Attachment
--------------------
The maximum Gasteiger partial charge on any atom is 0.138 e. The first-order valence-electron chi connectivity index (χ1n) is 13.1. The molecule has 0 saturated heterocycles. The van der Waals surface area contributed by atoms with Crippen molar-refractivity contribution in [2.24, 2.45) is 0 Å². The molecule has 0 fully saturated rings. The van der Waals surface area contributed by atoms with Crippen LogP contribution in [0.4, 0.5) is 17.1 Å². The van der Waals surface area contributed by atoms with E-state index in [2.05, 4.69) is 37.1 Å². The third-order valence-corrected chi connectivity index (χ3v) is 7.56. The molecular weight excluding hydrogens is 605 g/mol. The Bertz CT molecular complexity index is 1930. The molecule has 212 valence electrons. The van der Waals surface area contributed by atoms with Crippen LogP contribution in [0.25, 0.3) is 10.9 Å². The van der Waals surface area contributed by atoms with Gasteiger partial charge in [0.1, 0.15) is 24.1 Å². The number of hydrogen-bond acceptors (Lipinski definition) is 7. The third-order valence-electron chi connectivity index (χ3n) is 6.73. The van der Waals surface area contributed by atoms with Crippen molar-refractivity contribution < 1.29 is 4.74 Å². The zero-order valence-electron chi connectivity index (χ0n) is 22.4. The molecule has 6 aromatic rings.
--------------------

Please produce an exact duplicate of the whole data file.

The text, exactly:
The maximum Gasteiger partial charge on any atom is 0.138 e. The first-order valence-electron chi connectivity index (χ1n) is 13.1. The molecule has 0 saturated heterocycles. The van der Waals surface area contributed by atoms with Crippen molar-refractivity contribution in [2.24, 2.45) is 0 Å². The molecule has 0 fully saturated rings. The van der Waals surface area contributed by atoms with Crippen LogP contribution in [0.4, 0.5) is 17.1 Å². The van der Waals surface area contributed by atoms with E-state index in [2.05, 4.69) is 37.1 Å². The third-order valence-corrected chi connectivity index (χ3v) is 7.56. The molecular weight excluding hydrogens is 605 g/mol. The Bertz CT molecular complexity index is 1930. The molecule has 212 valence electrons. The van der Waals surface area contributed by atoms with Crippen LogP contribution in [0.25, 0.3) is 10.9 Å². The van der Waals surface area contributed by atoms with Gasteiger partial charge in [0.1, 0.15) is 24.1 Å². The number of hydrogen-bond acceptors (Lipinski definition) is 7. The third-order valence-electron chi connectivity index (χ3n) is 6.73. The van der Waals surface area contributed by atoms with Crippen molar-refractivity contribution < 1.29 is 4.74 Å². The zero-order valence-electron chi connectivity index (χ0n) is 22.4. The molecule has 6 aromatic rings.